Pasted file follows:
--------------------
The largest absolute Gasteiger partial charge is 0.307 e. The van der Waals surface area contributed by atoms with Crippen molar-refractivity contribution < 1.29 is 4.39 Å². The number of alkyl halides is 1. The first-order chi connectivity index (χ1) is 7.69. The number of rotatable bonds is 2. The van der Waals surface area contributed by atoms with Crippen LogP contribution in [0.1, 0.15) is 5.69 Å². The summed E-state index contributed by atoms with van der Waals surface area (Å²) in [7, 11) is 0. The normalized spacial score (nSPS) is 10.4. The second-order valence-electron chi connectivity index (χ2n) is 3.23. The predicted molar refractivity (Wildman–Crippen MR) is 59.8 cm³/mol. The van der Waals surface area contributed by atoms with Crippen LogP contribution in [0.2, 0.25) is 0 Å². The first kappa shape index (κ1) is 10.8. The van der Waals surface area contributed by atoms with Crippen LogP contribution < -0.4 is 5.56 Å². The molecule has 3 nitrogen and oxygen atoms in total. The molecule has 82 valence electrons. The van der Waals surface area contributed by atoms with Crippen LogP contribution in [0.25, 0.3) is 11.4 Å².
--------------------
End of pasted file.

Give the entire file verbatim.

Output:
The largest absolute Gasteiger partial charge is 0.307 e. The van der Waals surface area contributed by atoms with Crippen molar-refractivity contribution < 1.29 is 4.39 Å². The number of alkyl halides is 1. The first-order chi connectivity index (χ1) is 7.69. The number of rotatable bonds is 2. The van der Waals surface area contributed by atoms with Crippen LogP contribution in [0.1, 0.15) is 5.69 Å². The summed E-state index contributed by atoms with van der Waals surface area (Å²) in [7, 11) is 0. The normalized spacial score (nSPS) is 10.4. The second-order valence-electron chi connectivity index (χ2n) is 3.23. The predicted molar refractivity (Wildman–Crippen MR) is 59.8 cm³/mol. The van der Waals surface area contributed by atoms with Crippen LogP contribution in [0.2, 0.25) is 0 Å². The first kappa shape index (κ1) is 10.8. The van der Waals surface area contributed by atoms with Crippen LogP contribution < -0.4 is 5.56 Å². The molecule has 3 nitrogen and oxygen atoms in total. The molecule has 82 valence electrons. The van der Waals surface area contributed by atoms with Crippen LogP contribution in [0.25, 0.3) is 11.4 Å².